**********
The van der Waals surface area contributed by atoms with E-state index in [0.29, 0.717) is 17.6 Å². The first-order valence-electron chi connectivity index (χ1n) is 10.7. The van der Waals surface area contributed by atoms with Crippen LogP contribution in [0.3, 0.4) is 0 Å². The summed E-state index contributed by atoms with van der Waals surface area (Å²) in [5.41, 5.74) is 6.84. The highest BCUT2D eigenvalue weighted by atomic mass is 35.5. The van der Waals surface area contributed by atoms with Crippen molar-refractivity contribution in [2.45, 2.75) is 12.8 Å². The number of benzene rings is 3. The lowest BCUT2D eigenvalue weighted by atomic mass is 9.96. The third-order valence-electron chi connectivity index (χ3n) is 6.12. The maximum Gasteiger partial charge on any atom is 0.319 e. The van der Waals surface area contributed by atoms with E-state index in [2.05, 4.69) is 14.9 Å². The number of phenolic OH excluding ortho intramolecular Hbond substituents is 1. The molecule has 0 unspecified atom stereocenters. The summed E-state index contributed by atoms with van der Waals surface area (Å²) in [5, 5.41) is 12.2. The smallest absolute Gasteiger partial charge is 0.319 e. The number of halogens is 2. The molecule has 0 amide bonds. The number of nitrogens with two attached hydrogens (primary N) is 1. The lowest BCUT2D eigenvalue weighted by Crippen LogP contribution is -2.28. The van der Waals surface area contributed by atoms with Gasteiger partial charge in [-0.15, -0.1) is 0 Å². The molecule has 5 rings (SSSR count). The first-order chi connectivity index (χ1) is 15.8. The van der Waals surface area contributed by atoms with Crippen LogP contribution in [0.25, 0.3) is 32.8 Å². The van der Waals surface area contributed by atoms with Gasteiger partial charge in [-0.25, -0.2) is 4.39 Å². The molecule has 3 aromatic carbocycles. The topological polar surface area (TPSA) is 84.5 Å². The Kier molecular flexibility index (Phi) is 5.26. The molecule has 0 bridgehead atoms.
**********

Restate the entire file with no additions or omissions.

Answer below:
The van der Waals surface area contributed by atoms with E-state index in [0.29, 0.717) is 17.6 Å². The first-order valence-electron chi connectivity index (χ1n) is 10.7. The van der Waals surface area contributed by atoms with Crippen LogP contribution in [0.3, 0.4) is 0 Å². The summed E-state index contributed by atoms with van der Waals surface area (Å²) in [5.41, 5.74) is 6.84. The highest BCUT2D eigenvalue weighted by atomic mass is 35.5. The van der Waals surface area contributed by atoms with Crippen molar-refractivity contribution in [2.45, 2.75) is 12.8 Å². The number of benzene rings is 3. The lowest BCUT2D eigenvalue weighted by atomic mass is 9.96. The third-order valence-electron chi connectivity index (χ3n) is 6.12. The maximum Gasteiger partial charge on any atom is 0.319 e. The van der Waals surface area contributed by atoms with E-state index in [2.05, 4.69) is 14.9 Å². The number of phenolic OH excluding ortho intramolecular Hbond substituents is 1. The molecule has 0 unspecified atom stereocenters. The summed E-state index contributed by atoms with van der Waals surface area (Å²) in [5, 5.41) is 12.2. The smallest absolute Gasteiger partial charge is 0.319 e. The number of halogens is 2. The molecule has 0 amide bonds. The number of nitrogens with two attached hydrogens (primary N) is 1. The lowest BCUT2D eigenvalue weighted by Crippen LogP contribution is -2.28. The van der Waals surface area contributed by atoms with Gasteiger partial charge in [-0.15, -0.1) is 0 Å². The molecule has 5 rings (SSSR count). The first-order chi connectivity index (χ1) is 15.8. The van der Waals surface area contributed by atoms with Crippen LogP contribution in [0.25, 0.3) is 32.8 Å². The van der Waals surface area contributed by atoms with Gasteiger partial charge in [-0.25, -0.2) is 4.39 Å². The molecule has 3 aromatic carbocycles. The topological polar surface area (TPSA) is 84.5 Å². The Kier molecular flexibility index (Phi) is 5.26. The molecule has 0 bridgehead atoms.